This subdued drama from So Yong Kim has an honest, unhurried, unsentimental quality about it that may be refreshing to discerning art-house cineastes around a holiday based on the importance of relationships.
The director and co-writer in a resistant, yet heartfelt Lovesong adroitly keys in on the bond of a young mother Sarah (Riley Keough of American Honey) and BFF Mindy (Jena Malone of The Neon Demon as well as the last three features in the dystopian saga starring Jennifer Lawrence).
Sarah's raising a high-maintenance three-year-old with an often absent husband and father due to a demanding business schedule which apparently allows for the opportunity to hit the road with a woman that broadens their closeness.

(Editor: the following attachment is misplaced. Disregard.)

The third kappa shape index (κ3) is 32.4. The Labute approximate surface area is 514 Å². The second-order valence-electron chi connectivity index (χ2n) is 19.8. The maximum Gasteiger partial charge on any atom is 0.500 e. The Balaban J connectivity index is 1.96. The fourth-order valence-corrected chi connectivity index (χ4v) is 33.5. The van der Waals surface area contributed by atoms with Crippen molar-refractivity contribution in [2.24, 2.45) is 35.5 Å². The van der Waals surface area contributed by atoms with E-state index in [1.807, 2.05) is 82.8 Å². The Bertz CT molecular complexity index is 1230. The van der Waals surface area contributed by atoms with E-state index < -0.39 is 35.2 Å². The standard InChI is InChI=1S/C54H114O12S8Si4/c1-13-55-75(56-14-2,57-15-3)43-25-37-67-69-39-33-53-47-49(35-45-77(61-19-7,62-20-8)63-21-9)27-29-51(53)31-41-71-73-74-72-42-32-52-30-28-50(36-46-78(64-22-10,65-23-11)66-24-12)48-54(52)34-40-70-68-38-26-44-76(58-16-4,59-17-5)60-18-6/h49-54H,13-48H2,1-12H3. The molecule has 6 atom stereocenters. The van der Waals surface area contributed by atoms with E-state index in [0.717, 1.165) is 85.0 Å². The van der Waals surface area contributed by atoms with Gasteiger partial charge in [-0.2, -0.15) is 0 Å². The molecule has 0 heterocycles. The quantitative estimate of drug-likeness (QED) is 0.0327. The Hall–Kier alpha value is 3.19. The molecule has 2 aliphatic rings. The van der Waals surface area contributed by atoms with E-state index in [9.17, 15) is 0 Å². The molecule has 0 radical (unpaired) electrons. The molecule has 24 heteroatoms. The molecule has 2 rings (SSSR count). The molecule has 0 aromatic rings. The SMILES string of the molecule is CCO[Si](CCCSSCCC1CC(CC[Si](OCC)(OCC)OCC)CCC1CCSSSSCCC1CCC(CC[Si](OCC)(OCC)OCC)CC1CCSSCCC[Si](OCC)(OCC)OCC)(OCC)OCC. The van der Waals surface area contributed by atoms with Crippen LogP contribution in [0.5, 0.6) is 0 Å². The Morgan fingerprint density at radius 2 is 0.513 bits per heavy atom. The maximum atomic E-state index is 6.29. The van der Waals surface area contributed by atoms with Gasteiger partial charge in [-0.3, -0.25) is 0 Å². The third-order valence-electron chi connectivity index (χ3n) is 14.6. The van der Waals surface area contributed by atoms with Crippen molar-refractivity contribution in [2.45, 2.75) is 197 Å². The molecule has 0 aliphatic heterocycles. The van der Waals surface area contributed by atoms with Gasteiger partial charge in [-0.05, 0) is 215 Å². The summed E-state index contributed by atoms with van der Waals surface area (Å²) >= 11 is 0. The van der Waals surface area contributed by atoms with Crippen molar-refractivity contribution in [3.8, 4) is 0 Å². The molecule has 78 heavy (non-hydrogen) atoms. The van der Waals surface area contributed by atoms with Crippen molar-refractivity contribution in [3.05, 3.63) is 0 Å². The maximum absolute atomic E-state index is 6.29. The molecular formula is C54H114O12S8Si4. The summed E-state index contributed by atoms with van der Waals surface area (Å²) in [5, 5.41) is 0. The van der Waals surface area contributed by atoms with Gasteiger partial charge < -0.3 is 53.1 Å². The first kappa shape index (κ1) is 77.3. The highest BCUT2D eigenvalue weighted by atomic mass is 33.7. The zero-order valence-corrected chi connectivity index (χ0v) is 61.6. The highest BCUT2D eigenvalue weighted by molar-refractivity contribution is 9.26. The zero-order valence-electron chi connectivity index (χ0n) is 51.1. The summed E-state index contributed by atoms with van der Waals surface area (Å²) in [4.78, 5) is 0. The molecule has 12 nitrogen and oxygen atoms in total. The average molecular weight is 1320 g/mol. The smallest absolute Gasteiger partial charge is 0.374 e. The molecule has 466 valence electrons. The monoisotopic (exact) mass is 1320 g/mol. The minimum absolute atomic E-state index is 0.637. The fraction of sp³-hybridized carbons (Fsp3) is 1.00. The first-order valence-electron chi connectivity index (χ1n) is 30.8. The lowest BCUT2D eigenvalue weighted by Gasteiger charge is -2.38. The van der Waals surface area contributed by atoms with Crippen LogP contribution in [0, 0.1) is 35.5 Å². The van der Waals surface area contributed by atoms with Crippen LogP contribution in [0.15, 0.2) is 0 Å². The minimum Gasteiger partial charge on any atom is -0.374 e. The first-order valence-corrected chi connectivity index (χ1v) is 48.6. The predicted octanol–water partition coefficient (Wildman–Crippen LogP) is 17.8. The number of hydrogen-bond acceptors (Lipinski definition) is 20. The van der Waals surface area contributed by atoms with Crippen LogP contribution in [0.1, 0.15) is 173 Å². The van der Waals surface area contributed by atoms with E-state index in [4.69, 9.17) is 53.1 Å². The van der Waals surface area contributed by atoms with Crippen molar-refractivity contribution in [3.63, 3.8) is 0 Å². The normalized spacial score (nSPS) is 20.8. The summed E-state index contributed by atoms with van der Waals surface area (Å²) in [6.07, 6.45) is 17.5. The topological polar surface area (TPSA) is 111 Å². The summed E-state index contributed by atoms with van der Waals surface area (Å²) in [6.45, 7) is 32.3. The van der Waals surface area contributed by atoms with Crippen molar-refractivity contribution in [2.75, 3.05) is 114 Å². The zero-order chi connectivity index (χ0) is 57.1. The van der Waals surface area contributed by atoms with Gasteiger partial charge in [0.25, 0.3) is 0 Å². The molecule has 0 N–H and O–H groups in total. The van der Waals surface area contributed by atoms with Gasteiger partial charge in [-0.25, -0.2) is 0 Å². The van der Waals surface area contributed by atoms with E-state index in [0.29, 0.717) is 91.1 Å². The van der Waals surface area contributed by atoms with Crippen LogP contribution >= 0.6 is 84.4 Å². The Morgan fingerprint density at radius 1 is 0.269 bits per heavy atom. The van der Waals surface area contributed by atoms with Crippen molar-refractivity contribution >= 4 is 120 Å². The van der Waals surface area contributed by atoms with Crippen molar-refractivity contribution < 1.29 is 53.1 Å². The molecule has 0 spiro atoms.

Feelings between them never are addressed as three years pass with little interaction at all. An unflappability in the portraits of the leads from what is unsaid to visage and the carnal leaves a deeper impression than expected. The approach in the storytelling to let the daily nuances naturally emanate in the milieu that Sarah and Mindy share. Familiar faces like Rosanna Arquette and Brooklyn Decker pop up in auxiliary turns, but they, along with Kim and her collaborators, give Keough and Malone the latitude to make Lovesong an often breezy, dreamy emotional cinematic experience.